Tales of a 21st Century Gypsy

August 5, 2006. St. John's in the Fog

My first day in Newfoundland I went to the folk festival, and that made all the difference. I arrived early in the morning, after a fifteen-hour ferry trip from Nova Scotia. I’d planned to head south to a bird sanctuary, where gannets, murres, and kittiwakes come ashore to nest by the thousands, if not the hundreds of thousands. But it was foggy and raining as I pulled off the ferry and drove up the road to the visitor center that opened up at six in the morning just for our arrival.

I milled around the center – can one person mill around, or do there have to be many? Whatever. Anyway, half the folks from the ferry were milling around the center. I picked up maps, books, brochures about craft centers, and fliers about events. I pored over the map, and considered calendars of music festivals around the island. The rain got harder.

I noticed a folk festival in St. John’s that weekend, and a chamber music concert at the bird sanctuary that evening. The fog deepened.

Finally I decided that in such weather the city was more manageable than a bird sanctuary. So I put up my hood, dashed out to Matilda, and headed up the road to St. John’s, windshield wipers flapping frantically and ineffectively at the water coursing down in front of me.

The drive didn’t do much to improve my mood. I’d heard so much about the beauty of Newfoundland, and the danger of being surprised by a moose when visibility is bad. Around me I could see nothing but gray, with a wall of dark trees looming on either side. See a moose before it stepped in my path? Not a chance.

Things improved a bit when I got to St. John’s an hour or two later, but only a bit. I found my way downtown, but it was still early on a Saturday morning, and most everything was closed – though I was cheered to pass a used bookstore on my way to selecting a parking space. Stepping out of Matilda, I realized I was going to have to give in to the weather, so I climbed into the back to find long pants, a sweater, and my bright yellow rain jacket. It was the first time I’d been in anything other than shorts and a tank top since I returned from Mongolia. Pocketing my map, I set out in search of coffee and breakfast at someplace that wasn’t Tim Horton’s.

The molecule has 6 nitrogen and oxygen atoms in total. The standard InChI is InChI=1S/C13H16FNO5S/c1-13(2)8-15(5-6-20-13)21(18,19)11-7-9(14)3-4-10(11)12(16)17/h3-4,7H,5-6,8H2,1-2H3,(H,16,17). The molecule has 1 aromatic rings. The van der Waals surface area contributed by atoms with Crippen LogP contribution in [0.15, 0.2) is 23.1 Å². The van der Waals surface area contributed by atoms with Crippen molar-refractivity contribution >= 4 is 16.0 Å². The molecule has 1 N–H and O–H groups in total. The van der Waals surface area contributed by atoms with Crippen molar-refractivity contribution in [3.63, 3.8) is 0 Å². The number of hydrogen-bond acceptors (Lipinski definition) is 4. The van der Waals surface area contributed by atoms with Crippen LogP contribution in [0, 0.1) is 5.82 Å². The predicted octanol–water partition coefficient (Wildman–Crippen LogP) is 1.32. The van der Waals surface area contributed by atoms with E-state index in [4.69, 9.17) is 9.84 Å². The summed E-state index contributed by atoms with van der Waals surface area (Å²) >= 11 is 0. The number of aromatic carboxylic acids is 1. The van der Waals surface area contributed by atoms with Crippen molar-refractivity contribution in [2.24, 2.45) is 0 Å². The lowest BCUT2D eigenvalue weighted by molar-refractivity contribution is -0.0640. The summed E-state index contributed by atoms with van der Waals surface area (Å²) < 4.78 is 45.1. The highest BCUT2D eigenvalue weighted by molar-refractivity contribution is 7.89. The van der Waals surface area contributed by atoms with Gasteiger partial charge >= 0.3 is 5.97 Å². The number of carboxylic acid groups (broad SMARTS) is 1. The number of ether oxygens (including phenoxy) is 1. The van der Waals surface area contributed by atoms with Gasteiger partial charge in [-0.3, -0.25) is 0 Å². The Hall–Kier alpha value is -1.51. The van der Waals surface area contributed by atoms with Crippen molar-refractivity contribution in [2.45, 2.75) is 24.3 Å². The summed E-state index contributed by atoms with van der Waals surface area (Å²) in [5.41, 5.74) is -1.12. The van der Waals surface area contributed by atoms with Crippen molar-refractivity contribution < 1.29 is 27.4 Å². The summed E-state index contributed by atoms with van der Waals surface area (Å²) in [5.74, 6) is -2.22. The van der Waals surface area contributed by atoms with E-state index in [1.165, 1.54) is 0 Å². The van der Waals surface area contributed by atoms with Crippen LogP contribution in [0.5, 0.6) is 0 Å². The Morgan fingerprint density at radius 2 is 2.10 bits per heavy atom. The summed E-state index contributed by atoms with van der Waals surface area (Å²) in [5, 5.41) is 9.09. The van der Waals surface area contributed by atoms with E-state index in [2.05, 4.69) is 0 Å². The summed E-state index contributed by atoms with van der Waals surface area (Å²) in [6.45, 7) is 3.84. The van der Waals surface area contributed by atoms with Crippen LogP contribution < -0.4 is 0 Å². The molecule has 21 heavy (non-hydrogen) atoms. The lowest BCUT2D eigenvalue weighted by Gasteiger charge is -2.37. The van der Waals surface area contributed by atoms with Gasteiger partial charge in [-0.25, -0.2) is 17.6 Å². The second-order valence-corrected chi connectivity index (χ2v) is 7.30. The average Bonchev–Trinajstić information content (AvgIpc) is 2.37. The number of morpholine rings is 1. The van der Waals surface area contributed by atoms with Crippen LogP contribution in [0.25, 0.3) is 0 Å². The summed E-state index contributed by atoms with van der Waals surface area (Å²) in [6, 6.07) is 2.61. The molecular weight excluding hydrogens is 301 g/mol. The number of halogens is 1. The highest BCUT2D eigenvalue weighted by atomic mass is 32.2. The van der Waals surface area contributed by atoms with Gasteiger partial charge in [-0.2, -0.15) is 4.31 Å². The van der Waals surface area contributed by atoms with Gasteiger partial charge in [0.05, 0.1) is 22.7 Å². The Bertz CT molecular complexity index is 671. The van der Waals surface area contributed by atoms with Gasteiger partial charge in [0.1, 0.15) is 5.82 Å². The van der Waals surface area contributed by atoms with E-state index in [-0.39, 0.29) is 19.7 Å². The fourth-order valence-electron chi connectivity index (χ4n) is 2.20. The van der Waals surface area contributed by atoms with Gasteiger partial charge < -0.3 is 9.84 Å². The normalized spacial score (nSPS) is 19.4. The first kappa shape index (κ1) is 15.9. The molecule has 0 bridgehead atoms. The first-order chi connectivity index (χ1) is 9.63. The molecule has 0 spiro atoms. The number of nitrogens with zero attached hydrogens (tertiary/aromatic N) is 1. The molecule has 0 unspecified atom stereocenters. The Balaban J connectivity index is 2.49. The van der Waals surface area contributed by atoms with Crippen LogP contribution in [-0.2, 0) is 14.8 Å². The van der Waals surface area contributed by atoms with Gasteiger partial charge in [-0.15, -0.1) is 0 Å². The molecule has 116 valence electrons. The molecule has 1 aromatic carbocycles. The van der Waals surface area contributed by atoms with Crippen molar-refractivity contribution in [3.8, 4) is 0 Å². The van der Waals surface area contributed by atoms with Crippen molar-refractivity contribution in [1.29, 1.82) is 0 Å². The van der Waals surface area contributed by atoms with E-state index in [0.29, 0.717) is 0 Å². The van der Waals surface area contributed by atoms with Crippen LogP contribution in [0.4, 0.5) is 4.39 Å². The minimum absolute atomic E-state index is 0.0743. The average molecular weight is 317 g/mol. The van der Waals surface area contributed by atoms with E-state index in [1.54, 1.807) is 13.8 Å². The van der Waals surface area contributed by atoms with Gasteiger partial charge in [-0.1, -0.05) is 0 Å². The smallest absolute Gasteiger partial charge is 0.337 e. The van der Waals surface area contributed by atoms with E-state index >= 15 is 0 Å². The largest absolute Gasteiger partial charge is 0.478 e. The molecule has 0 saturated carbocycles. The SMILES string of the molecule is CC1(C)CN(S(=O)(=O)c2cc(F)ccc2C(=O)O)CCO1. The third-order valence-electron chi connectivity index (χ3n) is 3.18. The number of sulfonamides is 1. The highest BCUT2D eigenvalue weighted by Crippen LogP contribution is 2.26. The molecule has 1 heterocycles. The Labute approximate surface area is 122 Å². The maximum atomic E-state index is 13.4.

The place I found - down the block from Tim Horton’s – helped my state of mind. Called the Bagel Café, or something like that, they turned out to serve absurdly large omelettes and even larger handmade mugs of very good coffee, in a cozy dining room filled with artwork. I relaxed, read through the materials I’d picked up at the info center, located places to visit on my map, and drank lots of coffee. Matters got a notch better when I left the restaurant and saw another used bookstore just across the street. Two used bookstores right downtown – St. John’s had to be okay.

So feeling way too full of eggs and sausages and coffee (what did I say about breaking that breakfast habit?!), I set out to see what I could see.

St. John’s is a beautiful city, even in rain and fog. It’s built around a long narrow harbor, accessed through a channel called, appropriately enough, the Narrows. Steep hills rise from the water, and the city climbs up those

hills. So walking can be a challenge – in some spots there are stairs instead of sidewalks – but the views are stunning. Well, when it’s not all socked in with fog. Most of what is there now was built in the early 20th century. A massive fire wiped out much of the city late in the 19th century, and the few buildings that survived are now guarded jealously.